2. Clojure

New Programming Languages - Clojure

Clojure (born in 2007) is one of the several languages built on the virtualisation part of Java, the JVM, making it compatible with Java code and the Java runtime environment.

Clojure compiles to Java and there is another version implementation, ClojureScript, which compiles to JavaScript.

Clojure doesn’t look anything like Java or JavaScript. There are no curly braces ((((( but in their place are lots of parentheses ))))). You tend to read statements right-to-left rather than left-to-right, so to add 2 and 3 you write (+ 2 3), and you use recursion in place of loops.

Clojure is a Lisp (List processing) language meaning that it treats data and the code itself as linked lists and tends to make a lot of use of macros.

This code fragment computes the sum and product of an array of integers:

Clojure – sum and product of an array

(defn sum [vals] (reduce + vals))
(defn product [vals] (reduce * vals))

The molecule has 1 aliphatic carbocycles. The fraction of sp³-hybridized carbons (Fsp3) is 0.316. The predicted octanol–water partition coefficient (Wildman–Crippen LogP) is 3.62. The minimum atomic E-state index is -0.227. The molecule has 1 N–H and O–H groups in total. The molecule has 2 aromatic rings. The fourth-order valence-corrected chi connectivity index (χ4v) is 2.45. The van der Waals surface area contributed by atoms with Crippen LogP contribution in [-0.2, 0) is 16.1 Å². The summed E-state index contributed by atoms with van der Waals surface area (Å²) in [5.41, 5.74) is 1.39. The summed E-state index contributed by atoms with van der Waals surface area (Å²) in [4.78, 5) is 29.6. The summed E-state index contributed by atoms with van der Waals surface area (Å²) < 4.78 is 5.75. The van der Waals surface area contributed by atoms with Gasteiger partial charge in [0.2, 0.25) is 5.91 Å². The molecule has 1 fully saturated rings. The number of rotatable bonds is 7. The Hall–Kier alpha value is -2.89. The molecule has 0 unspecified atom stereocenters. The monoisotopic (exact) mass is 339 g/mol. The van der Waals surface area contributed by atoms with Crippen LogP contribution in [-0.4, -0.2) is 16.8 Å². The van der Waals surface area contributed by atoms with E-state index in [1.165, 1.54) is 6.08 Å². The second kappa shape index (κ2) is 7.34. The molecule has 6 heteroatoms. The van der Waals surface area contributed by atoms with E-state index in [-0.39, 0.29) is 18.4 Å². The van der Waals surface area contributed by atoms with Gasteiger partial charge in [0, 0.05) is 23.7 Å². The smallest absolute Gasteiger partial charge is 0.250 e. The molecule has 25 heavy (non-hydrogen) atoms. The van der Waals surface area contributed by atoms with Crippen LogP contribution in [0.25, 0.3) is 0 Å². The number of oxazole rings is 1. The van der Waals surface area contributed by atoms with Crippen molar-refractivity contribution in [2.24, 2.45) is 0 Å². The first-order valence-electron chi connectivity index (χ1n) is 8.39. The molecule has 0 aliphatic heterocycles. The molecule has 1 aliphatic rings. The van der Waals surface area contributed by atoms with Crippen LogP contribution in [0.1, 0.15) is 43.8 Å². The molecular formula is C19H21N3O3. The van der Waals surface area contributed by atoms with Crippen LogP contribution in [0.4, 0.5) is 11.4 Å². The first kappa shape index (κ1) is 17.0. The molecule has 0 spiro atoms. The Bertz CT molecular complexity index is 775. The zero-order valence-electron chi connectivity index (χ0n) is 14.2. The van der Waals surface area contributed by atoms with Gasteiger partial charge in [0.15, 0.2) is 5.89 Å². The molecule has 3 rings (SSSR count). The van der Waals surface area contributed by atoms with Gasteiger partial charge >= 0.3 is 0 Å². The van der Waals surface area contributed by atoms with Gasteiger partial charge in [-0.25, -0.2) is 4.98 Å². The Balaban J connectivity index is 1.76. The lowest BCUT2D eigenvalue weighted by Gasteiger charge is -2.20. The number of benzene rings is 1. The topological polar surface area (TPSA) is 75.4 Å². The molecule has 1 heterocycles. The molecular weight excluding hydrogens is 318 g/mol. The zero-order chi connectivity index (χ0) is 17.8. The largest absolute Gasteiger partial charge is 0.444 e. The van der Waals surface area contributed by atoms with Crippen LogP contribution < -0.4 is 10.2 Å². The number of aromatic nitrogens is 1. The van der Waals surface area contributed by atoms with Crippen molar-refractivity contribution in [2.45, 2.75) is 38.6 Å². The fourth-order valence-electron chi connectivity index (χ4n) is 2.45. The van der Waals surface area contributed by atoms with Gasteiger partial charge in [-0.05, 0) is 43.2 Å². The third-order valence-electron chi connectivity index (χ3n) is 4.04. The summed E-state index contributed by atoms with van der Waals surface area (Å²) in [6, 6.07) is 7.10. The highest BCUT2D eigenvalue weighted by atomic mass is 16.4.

Reason To Learn:

If you want to flirt with functional programming (FP) but don’t want to go all the way. functional programming makes the most of the ability of modern multi-core processors to support concurrency, but pure FP languages like Haskell are too much of a leap for some.

Clojure is a general-purpose language, like Java, with which it is compatible. Unlike Java, though, the syntax is simple, consistent and concise. Plus you can interact live with a running program to see what the separate functions do rather than having to recompile and run it after every change.

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